ARC Advisory Group recently did a survey that yielded some interesting findings of the current labor situation in warehouses and distribution centers. For instance, 50% of all warehouse job openings have five or fewer applicants, which is up from 32% five years ago. Of that smaller pool of applicants, half have no prior experience. At the same time, the survey found that turnover is higher than ever before. Also, a healthy overall economy, and a low unemployment rate have exacerbated the situation creating an ongoing labor shortage in the industry.
To compensate, companies are investing more in automation. However, that’s not a panacea. In fact, over the next decade, there’s a projected 7% yearly growth in warehouse jobs. So there are more job openings, fewer applicants with less experience, and more turnover once an individual is hired. The balance of power has shifted from the employer to the employee.
Workers have leverage now. If they don’t like their work at one warehouse, they can easily find a job at another one. Therefore, companies need to change their approach to the labor force. Paying a higher wage is not enough. Consideration needs to be given to other enticements like signing bonuses, stay bonuses, paid time off, flexible shifts and incentive programs. Today, success is more than just about productivity; it’s also about engaging employees.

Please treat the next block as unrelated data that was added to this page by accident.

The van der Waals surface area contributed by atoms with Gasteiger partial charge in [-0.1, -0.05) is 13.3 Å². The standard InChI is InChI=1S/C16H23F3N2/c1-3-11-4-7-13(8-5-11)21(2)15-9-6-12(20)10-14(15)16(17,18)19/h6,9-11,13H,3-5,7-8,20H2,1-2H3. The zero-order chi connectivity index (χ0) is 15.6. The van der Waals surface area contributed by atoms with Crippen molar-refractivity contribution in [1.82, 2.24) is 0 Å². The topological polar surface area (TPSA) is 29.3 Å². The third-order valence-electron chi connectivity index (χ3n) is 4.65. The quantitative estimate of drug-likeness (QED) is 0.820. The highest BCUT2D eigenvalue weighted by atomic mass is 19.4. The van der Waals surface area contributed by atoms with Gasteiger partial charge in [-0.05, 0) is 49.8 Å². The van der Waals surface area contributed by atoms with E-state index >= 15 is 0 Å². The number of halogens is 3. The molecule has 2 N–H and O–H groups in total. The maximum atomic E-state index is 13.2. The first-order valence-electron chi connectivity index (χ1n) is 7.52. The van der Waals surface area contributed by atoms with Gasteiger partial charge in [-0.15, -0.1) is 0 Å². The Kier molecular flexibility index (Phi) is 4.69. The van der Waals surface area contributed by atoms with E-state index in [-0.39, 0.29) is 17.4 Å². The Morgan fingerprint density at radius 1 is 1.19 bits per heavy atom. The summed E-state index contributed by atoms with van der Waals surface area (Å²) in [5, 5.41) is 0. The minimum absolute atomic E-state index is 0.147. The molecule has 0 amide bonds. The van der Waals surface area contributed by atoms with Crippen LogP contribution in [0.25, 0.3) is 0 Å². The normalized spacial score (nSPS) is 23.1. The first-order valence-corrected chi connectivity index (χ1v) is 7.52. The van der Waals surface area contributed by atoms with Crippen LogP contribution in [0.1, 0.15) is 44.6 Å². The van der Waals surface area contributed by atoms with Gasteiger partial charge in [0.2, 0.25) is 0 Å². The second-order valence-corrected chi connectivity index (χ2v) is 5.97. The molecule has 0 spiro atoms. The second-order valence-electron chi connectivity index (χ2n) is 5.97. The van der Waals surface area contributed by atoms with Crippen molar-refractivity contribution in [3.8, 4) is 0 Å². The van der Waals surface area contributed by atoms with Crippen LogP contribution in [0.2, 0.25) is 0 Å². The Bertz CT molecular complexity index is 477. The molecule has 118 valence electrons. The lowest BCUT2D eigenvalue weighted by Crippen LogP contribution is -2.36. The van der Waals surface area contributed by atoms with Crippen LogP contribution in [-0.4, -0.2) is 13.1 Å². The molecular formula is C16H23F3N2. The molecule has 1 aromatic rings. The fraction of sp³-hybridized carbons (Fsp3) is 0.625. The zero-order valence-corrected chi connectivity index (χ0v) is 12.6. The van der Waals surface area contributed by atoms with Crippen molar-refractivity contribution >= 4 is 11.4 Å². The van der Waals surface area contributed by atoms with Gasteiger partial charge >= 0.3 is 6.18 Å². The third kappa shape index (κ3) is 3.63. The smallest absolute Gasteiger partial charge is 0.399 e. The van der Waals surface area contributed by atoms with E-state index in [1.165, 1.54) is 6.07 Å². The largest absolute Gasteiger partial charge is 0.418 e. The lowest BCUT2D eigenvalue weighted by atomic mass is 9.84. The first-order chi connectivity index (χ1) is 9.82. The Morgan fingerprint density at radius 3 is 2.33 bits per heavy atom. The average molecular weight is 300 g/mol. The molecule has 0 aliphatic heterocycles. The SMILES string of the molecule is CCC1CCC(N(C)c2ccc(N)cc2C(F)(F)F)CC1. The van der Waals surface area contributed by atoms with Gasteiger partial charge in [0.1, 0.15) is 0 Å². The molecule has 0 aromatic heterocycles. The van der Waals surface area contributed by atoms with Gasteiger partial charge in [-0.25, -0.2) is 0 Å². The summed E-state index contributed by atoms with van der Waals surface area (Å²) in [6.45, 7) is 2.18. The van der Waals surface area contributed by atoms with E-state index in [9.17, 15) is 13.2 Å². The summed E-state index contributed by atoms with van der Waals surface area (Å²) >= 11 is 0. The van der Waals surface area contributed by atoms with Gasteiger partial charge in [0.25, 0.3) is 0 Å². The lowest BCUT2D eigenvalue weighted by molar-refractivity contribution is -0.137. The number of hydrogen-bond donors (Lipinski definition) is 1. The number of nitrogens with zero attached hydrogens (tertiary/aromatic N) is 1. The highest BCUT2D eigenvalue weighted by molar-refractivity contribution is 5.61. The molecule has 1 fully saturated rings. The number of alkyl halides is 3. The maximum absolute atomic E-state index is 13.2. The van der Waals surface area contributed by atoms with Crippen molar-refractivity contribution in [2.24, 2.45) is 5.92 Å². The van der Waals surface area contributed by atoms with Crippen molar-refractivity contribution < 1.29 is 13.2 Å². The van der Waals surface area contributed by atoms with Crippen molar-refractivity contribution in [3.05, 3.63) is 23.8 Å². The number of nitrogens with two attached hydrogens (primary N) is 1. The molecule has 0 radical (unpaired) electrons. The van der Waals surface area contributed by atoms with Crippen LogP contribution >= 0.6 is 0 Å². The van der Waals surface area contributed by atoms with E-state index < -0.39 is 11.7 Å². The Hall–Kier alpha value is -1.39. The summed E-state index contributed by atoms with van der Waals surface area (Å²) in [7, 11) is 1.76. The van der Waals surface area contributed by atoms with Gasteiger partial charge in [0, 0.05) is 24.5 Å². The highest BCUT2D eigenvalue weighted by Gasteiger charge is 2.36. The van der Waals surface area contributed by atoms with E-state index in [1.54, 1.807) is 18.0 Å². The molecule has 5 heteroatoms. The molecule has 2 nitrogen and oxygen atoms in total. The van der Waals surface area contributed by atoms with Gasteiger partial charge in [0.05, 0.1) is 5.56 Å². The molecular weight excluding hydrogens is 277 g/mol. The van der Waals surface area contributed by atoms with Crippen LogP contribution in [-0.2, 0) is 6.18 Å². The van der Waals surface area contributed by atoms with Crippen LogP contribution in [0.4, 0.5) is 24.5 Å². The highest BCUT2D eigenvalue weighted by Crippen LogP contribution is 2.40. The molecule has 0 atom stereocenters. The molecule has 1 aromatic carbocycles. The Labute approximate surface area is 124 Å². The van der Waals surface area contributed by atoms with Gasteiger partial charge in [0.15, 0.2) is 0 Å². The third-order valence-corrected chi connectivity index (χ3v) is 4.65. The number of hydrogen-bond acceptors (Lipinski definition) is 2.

A greater need for greater efficiency
At the same time, there’s an urgent need for workers, market changes have put more pressure on DCs than ever before. The era of omnichannel has arrived. B2B companies are making smaller, more frequent shipments. B2C customers are buying across channels using a wide range of fulfillment options. They’ve also come to expect faster shipping that is either low cost or free. Complexity is up. Delivery windows are tighter. Moreover, the cost to fulfill keeps increasing. To compete, operations must be as efficient as possible.
Warehouse efficiency can be visualized as a pyramid with three levels. The base is formed by establishing repeatable processes, consistently performed by all workers in the distribution center. The second level is labor management, which measures how employees are performing the processes compared to other benchmarks and measurements. The third level is employee engagement, which allows supervisors to interact with workers to improve performance. The key to better productivity is access to data and technology solutions that enable supervisors to leverage it.